New York State expanded their medical marijuana program in November of 2016. Since that time the leaders of the State and Health Departments have been working to add qualifying conditions and expand the program further. Between November of 2016 and today’s date, their medical marijuana program has added a multitude of illnesses or ailments including generalized chronic pain, post-traumatic stress disorder (PTSD), and now, as of this month, opioid use.
On July 12, 2018, the NY State Department of Health announced that medical marijuana is approved for use as a replacement for opioid prescriptions by registered medical professionals approved within the Medical Marijuana Program.
New York state, like many states across the country, is being dramatically affected by the costs of the acknowledged opioid epidemic in the United States. New York is working diligently, in a coordinated effort, to fight addition, reduce opioid related deaths, and fully utilize existing state programs aimed at helping individuals affected by this issue. The situation has become so dire that in the news brief released by the State, the policies regarding opioid replacement with medical marijuana (within the scope of the state’s Medical Marijuana Program), were considered emergency regulations effective immediately.
The specific regulations indicate that any condition for which an opioid could be prescribed will be considered a qualifying condition for medical marijuana. Providers can certify patients to use medical marijuana in place of opioids and temporary ID cards will be available to purchase products in a more streamlined manner.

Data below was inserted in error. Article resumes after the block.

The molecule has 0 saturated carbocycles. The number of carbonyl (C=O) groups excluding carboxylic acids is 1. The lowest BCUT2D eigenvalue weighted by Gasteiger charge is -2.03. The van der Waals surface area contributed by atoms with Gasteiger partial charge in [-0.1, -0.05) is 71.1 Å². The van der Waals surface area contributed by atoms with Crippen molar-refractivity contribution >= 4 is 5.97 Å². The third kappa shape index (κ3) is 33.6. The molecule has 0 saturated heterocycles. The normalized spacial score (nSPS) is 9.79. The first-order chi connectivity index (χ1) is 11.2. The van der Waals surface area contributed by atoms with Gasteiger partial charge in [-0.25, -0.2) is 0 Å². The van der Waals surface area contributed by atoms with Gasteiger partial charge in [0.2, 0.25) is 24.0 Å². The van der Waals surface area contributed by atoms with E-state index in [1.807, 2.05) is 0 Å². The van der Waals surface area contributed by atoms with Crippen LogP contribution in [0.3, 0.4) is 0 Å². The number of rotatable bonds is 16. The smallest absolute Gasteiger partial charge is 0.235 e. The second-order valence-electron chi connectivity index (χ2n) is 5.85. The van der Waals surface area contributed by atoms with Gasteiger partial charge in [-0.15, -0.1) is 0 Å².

In addition, this same expansion added that opioid use would also be considered a qualifying condition in order to switch someone from opioids to medical marijuana. To further the efforts for reducing the burden of the opioid epidemic and create a more accessible medical marijuana program for all, the State has also recently enhanced the Program by permitting home delivery of products and empowering other front-line care providers beyond the MD role, namely Nurse Practitioners and Physician Assistants, the ability to certify patients.
The final permanent regulations on this issue will be adopted on August 1, 2018 after the state has a public comment period between the time these changes were proposed in June and their pilot adoption in July. According to the NY State Department of Health, there are 62,000 plus certified patients and more than 1700 practitioners participating in the medical marijuana program.